PhD Candidate (2013-present)
The behaviour of individual animals is heavily influenced by changes in their surroundings, including the social environment. However, the social environment is rarely static, and individuals will interact with new conspecifics on a regular basis. Animals often exhibit variable levels of behaviour depending on the specific social context and the behaviour of their social partner. It remains unclear how these social influences can alter the behavioural phenotype over an animal’s lifetime, and the resulting fitness consequences.
For my PhD thesis, I will examine how individual behaviour is altered by the behaviour of conspecifics. Specifically, I am interested in how individual aggression levels are influenced by aggressive behaviour in group mates, and how these influences persist into subsequent social interactions and across seasons. Using Drosophila melanogaster as a model system, I plan to explore ecological and evolutionary consequences of social influences and how these effects are mediated by seasonality and density.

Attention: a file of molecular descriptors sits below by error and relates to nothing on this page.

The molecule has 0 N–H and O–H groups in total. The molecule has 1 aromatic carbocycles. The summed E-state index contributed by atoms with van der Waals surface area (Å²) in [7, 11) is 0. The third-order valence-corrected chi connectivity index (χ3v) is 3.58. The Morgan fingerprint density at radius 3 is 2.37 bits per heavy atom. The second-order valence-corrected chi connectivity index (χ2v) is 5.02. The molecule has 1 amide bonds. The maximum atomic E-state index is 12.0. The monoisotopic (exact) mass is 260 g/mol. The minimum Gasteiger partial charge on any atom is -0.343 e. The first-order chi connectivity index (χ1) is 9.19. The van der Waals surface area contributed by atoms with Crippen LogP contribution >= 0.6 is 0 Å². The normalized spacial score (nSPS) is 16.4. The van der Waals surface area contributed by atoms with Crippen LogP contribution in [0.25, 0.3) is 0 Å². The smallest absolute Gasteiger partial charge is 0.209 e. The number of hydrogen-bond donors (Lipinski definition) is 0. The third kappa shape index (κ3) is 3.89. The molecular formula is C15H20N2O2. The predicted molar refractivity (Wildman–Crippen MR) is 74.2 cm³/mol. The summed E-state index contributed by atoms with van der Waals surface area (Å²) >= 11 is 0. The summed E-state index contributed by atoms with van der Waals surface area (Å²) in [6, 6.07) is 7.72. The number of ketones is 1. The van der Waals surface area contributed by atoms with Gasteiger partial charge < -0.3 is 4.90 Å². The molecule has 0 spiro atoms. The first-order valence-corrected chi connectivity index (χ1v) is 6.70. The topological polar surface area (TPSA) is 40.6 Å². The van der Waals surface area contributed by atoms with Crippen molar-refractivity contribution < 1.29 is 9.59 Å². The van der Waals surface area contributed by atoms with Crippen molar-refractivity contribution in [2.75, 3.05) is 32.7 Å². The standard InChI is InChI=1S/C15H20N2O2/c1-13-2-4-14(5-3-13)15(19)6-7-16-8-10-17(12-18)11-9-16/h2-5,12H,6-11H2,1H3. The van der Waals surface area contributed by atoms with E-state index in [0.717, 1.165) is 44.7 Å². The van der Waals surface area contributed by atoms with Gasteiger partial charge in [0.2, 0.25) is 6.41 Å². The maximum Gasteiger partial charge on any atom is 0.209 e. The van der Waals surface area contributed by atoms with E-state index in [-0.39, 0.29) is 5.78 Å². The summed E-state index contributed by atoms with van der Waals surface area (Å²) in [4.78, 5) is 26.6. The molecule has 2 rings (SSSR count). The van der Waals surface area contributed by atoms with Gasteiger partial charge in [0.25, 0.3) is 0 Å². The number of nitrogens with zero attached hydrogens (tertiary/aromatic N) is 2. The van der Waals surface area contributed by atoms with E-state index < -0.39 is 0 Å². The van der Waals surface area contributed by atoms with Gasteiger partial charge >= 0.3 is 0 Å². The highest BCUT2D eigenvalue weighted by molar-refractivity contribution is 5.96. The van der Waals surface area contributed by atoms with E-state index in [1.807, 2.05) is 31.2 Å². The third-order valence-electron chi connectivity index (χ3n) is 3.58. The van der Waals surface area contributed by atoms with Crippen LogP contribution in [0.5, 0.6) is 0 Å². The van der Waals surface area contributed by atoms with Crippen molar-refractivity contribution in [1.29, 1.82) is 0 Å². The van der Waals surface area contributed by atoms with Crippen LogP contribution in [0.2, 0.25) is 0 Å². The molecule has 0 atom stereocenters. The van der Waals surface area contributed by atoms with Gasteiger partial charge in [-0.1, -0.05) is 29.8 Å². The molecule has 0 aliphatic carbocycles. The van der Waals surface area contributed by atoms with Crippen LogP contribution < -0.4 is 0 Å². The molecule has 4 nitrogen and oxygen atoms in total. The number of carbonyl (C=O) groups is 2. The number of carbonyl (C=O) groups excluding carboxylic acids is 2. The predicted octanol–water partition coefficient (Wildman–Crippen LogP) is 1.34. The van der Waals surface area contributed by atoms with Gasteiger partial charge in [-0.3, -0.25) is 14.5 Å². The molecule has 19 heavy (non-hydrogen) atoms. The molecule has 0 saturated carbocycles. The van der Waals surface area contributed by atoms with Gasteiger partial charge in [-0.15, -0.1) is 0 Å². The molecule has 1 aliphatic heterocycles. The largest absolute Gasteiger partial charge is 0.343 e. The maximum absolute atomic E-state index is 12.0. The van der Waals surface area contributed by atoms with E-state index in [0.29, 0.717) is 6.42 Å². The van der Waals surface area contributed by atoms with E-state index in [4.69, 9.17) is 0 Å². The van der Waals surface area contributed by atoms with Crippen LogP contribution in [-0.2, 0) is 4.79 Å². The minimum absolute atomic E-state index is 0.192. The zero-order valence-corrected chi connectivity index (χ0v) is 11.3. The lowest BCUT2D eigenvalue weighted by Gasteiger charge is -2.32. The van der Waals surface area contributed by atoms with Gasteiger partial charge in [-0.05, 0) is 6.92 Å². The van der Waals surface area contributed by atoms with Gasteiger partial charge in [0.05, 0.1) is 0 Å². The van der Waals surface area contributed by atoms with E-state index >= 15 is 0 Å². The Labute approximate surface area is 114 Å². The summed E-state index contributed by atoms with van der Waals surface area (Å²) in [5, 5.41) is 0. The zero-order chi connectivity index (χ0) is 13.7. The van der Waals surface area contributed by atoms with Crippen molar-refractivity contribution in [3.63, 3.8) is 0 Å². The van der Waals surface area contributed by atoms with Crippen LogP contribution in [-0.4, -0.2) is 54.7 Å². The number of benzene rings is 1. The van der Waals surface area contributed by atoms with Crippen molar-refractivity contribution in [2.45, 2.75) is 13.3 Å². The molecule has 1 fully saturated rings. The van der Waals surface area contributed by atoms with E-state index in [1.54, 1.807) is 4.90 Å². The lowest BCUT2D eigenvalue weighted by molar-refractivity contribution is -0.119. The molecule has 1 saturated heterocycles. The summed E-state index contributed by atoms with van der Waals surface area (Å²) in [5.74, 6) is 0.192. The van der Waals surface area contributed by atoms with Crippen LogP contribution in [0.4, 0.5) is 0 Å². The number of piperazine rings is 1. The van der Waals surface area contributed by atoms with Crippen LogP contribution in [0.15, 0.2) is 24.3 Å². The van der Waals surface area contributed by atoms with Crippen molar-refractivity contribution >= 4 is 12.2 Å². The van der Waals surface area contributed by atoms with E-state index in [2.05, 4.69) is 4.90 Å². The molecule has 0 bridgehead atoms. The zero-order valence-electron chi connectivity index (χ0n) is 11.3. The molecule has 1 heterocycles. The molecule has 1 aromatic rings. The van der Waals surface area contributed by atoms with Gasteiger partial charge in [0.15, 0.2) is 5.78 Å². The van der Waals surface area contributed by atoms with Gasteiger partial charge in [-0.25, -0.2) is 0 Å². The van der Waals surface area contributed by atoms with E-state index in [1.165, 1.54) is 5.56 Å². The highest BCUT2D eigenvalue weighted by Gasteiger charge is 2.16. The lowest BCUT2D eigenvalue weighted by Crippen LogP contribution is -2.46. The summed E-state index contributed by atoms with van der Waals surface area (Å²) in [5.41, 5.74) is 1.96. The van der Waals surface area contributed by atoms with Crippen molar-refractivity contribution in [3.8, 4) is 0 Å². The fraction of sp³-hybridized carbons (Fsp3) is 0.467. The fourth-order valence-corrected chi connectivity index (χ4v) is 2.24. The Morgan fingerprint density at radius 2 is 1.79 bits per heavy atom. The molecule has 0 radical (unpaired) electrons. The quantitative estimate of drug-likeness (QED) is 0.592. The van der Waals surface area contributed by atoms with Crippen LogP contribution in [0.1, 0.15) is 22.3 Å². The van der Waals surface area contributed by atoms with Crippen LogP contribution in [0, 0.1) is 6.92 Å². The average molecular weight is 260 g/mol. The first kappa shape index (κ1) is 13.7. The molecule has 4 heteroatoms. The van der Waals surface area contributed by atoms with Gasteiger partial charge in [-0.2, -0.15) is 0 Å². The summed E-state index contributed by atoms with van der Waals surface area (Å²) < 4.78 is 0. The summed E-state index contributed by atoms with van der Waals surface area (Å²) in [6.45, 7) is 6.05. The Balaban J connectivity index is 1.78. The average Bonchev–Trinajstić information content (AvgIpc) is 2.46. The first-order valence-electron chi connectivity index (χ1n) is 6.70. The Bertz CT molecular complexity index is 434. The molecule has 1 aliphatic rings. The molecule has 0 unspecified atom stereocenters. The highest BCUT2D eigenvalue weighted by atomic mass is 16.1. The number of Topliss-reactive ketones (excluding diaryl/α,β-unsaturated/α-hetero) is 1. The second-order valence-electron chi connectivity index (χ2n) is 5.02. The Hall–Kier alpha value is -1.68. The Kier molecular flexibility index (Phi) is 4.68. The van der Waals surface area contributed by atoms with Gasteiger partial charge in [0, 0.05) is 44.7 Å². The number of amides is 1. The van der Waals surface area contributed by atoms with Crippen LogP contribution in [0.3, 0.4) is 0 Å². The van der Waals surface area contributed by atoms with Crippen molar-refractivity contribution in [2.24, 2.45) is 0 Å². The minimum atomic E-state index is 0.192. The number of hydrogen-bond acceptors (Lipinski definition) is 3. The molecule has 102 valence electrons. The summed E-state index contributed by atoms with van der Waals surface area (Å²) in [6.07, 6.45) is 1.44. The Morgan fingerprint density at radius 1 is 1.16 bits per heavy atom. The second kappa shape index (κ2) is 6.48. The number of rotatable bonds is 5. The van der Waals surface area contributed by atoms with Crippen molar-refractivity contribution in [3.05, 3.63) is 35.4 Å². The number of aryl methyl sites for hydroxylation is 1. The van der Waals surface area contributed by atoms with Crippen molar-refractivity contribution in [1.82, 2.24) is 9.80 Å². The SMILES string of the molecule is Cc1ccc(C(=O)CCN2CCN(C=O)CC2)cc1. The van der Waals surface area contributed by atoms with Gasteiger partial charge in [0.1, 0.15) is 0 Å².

Kilgour, RJ, Faure, PA, Brigham, RM. 2013. Evidence of social preferences in big brown bats (Eptesicus fuscus). Canadian Journal of Zoology 91: 756-760.
Kilgour, RJ, Brigham, RM. 2013. The relationships between behavioural categories and social influences in the gregarious big brown bat (Eptesicus fuscus). Ethology 119: 189-198.
Kilgour, RJ, Hillerby, R, McLennan, DA. 2010. The role of acoustic cues in the breeding repertoire of the brook stickleback. Journal of Ethology 28: 175-178.